to found a pure theocracy, and regarded the Bible as their 
statute-book, and the ministers as their lawyers. But by the 
Body of Liberties, the Massachusetts Magna Charta, of 1641, 
it was specially declared that 

" Every man that findeth himselfe unfit to plead his 
owne cause in any Court shall have Libertie to imploy 
any man against whom the Court doth not except, to 
helpe him. Provided he give him noe fee or reward for 
his paines." f 

The want of suitable attorneys to present the cases of 
parties to the Courts led to the practice of parties going to 
the magistrates in person and stating their cases ex parte. 
And when an attempt was made to prevent this by law, it 
was opposed because parties would then be obliged to 
employ lawyers to present cases in Court. % 

In 1649, however, a law was passed forbidding such con- 
duct under penalties. § 

The Colonists, however, were litigious people and if they 
could not find attorneys to present their cases they pre- 

• Washburn, Judicial History Mass., page 50. 
t Body of Liberties, Liberty No. 26, Whitmore Reprint, page 39. 
X 2 Winthrop's History, 36.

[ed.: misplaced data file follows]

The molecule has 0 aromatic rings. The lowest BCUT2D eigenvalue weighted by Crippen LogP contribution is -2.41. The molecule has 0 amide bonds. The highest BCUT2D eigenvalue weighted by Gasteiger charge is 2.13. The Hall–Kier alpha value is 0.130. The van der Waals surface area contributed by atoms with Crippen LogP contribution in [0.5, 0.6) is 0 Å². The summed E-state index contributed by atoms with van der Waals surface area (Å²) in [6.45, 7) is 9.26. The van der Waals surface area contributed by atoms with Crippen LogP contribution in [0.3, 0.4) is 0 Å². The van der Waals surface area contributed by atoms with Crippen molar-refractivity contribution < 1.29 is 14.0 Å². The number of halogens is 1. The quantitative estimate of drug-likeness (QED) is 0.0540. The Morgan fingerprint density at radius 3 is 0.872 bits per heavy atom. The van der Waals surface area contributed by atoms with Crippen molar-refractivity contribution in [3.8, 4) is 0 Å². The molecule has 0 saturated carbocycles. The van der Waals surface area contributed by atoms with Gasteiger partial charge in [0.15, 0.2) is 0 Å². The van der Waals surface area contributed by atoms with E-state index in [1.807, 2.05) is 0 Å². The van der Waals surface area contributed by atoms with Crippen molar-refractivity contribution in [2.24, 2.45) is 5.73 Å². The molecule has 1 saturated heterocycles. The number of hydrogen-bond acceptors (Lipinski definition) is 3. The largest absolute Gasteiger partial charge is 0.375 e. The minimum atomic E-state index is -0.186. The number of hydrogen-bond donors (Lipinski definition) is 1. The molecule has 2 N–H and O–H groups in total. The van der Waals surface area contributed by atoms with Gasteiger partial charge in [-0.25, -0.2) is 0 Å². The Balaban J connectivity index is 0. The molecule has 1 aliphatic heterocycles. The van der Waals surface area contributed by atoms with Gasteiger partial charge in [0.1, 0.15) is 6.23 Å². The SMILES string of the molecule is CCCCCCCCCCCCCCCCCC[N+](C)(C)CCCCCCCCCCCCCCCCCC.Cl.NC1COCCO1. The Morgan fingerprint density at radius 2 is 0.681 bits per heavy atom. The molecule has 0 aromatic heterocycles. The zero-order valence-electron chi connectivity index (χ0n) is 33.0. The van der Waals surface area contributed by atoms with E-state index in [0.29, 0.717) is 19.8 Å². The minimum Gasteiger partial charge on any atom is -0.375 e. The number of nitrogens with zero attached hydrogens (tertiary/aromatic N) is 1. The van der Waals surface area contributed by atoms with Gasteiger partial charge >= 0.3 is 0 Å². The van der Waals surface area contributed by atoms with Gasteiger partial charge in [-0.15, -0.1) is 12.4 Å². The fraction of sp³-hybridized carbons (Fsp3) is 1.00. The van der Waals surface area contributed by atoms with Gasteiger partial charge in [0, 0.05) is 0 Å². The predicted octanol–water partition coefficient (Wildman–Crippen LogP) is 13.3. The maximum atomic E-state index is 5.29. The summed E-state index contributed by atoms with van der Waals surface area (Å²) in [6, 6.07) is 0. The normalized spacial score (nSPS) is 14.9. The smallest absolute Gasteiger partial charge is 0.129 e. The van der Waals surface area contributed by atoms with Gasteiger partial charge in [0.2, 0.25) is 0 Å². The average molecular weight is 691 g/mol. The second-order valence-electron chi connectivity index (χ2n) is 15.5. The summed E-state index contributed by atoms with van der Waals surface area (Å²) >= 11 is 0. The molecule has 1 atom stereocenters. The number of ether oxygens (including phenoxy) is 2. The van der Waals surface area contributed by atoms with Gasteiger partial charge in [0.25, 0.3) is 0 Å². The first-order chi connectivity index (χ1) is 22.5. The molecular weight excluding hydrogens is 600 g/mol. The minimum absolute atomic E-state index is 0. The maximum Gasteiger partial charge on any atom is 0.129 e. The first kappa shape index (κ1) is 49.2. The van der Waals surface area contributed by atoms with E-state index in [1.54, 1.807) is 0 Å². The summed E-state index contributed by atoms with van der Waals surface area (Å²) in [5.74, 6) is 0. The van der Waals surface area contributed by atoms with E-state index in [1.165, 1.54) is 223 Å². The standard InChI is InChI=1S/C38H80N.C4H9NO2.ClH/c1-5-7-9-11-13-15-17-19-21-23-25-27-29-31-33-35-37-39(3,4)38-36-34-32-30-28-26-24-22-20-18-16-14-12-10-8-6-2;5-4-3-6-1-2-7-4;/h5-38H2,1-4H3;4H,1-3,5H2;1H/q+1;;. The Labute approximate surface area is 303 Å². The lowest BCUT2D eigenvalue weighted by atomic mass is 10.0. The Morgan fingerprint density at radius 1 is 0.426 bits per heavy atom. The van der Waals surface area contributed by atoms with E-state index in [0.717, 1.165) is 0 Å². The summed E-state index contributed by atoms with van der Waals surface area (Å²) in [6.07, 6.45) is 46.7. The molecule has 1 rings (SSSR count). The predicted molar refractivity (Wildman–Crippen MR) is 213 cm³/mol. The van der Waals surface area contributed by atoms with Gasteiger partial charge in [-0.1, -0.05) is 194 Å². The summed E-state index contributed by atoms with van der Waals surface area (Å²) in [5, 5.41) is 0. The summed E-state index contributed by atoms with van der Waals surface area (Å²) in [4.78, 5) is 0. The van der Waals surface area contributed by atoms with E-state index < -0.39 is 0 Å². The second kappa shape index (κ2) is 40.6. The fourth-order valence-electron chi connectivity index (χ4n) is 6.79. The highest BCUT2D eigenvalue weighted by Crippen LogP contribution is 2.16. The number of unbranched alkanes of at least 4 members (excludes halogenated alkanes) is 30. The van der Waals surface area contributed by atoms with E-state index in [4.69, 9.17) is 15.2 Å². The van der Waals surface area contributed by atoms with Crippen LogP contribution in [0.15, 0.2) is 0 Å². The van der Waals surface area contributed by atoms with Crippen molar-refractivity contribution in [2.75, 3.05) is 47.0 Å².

^s Colony Laws, Edition 1814, Chap. 30 [p. 87] ; Colonial Laws, Mass., Whitmore 
Edition, page 34. 



57 

sented them themselves, and so consumed the time of the 
Court and multiplied its business that in 1656 an act was 
passed providing that 

" This court, taking into consideration the great 
charge resting upon the colony, by reason of the many 
and tedious discourses and pleadings in court, both of 
plaintifif and defendant, as also the readiness of many to 
prosecute suits in law for small matters. It is therefore 
ordered, by this court and the authority thereof, that 
when any plaintiff or defendant shall plead, by himself 
or his Attorney, for a longer time than one hour, the 
party that is sentenced or condemned shall pay twenty